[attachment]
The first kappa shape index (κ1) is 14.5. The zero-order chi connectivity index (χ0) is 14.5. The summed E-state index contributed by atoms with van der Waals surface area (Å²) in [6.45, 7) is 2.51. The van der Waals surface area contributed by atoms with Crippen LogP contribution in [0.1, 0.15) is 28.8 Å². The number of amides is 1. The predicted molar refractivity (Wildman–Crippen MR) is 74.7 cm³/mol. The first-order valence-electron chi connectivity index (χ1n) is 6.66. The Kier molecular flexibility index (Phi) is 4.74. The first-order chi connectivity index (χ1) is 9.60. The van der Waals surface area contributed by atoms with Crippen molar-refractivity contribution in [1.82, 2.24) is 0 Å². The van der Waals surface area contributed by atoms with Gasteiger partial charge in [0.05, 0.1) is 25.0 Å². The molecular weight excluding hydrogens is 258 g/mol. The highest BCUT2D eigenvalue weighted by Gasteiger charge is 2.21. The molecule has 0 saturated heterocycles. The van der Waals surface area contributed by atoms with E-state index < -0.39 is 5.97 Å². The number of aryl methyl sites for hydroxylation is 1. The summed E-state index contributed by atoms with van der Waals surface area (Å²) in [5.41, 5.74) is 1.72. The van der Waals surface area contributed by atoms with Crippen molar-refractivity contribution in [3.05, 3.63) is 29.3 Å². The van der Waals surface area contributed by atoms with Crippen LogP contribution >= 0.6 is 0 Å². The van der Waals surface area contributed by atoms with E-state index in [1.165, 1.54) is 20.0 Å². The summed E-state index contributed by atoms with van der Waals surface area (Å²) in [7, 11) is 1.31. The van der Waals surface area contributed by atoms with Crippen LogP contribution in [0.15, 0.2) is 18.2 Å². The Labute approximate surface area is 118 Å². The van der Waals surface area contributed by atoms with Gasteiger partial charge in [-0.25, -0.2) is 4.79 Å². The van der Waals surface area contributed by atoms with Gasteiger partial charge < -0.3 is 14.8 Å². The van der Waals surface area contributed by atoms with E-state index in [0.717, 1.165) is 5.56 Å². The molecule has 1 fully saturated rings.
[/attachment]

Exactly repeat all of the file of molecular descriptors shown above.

The first kappa shape index (κ1) is 14.5. The zero-order chi connectivity index (χ0) is 14.5. The summed E-state index contributed by atoms with van der Waals surface area (Å²) in [6.45, 7) is 2.51. The van der Waals surface area contributed by atoms with Crippen LogP contribution in [0.1, 0.15) is 28.8 Å². The number of amides is 1. The predicted molar refractivity (Wildman–Crippen MR) is 74.7 cm³/mol. The first-order valence-electron chi connectivity index (χ1n) is 6.66. The Kier molecular flexibility index (Phi) is 4.74. The first-order chi connectivity index (χ1) is 9.60. The van der Waals surface area contributed by atoms with Crippen molar-refractivity contribution in [1.82, 2.24) is 0 Å². The van der Waals surface area contributed by atoms with Gasteiger partial charge in [0.05, 0.1) is 25.0 Å². The molecular weight excluding hydrogens is 258 g/mol. The highest BCUT2D eigenvalue weighted by Gasteiger charge is 2.21. The molecule has 0 saturated heterocycles. The van der Waals surface area contributed by atoms with E-state index < -0.39 is 5.97 Å². The number of aryl methyl sites for hydroxylation is 1. The summed E-state index contributed by atoms with van der Waals surface area (Å²) in [5.41, 5.74) is 1.72. The van der Waals surface area contributed by atoms with Crippen molar-refractivity contribution in [3.05, 3.63) is 29.3 Å². The van der Waals surface area contributed by atoms with Crippen LogP contribution >= 0.6 is 0 Å². The van der Waals surface area contributed by atoms with E-state index in [1.165, 1.54) is 20.0 Å². The summed E-state index contributed by atoms with van der Waals surface area (Å²) in [7, 11) is 1.31. The van der Waals surface area contributed by atoms with Crippen LogP contribution in [0.15, 0.2) is 18.2 Å². The Labute approximate surface area is 118 Å². The van der Waals surface area contributed by atoms with Gasteiger partial charge in [-0.25, -0.2) is 4.79 Å². The van der Waals surface area contributed by atoms with Gasteiger partial charge < -0.3 is 14.8 Å². The van der Waals surface area contributed by atoms with E-state index in [0.717, 1.165) is 5.56 Å². The molecule has 1 fully saturated rings.